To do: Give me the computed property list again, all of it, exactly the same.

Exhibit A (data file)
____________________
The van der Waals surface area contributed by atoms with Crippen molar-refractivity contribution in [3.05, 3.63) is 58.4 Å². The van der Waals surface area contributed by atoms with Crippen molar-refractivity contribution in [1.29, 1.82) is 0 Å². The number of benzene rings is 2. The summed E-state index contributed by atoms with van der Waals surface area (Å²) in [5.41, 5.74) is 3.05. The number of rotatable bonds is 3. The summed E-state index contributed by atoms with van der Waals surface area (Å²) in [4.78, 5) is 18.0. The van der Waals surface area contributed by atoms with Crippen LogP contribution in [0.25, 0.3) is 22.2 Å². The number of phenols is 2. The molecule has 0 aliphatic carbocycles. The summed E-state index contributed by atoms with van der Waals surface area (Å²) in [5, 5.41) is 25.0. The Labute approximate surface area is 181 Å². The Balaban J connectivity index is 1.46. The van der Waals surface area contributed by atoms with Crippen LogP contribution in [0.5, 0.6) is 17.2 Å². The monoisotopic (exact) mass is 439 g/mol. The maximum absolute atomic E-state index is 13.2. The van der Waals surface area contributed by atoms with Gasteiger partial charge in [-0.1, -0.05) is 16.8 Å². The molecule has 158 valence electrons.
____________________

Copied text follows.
The van der Waals surface area contributed by atoms with Crippen molar-refractivity contribution in [3.05, 3.63) is 58.4 Å². The van der Waals surface area contributed by atoms with Crippen molar-refractivity contribution in [1.29, 1.82) is 0 Å². The number of benzene rings is 2. The summed E-state index contributed by atoms with van der Waals surface area (Å²) in [5.41, 5.74) is 3.05. The number of rotatable bonds is 3. The summed E-state index contributed by atoms with van der Waals surface area (Å²) in [4.78, 5) is 18.0. The van der Waals surface area contributed by atoms with Crippen LogP contribution in [0.25, 0.3) is 22.2 Å². The number of phenols is 2. The molecule has 0 aliphatic carbocycles. The summed E-state index contributed by atoms with van der Waals surface area (Å²) in [5, 5.41) is 25.0. The Labute approximate surface area is 181 Å². The Balaban J connectivity index is 1.46. The van der Waals surface area contributed by atoms with Crippen LogP contribution in [0.5, 0.6) is 17.2 Å². The monoisotopic (exact) mass is 439 g/mol. The maximum absolute atomic E-state index is 13.2. The van der Waals surface area contributed by atoms with Gasteiger partial charge in [-0.1, -0.05) is 16.8 Å². The molecule has 158 valence electrons.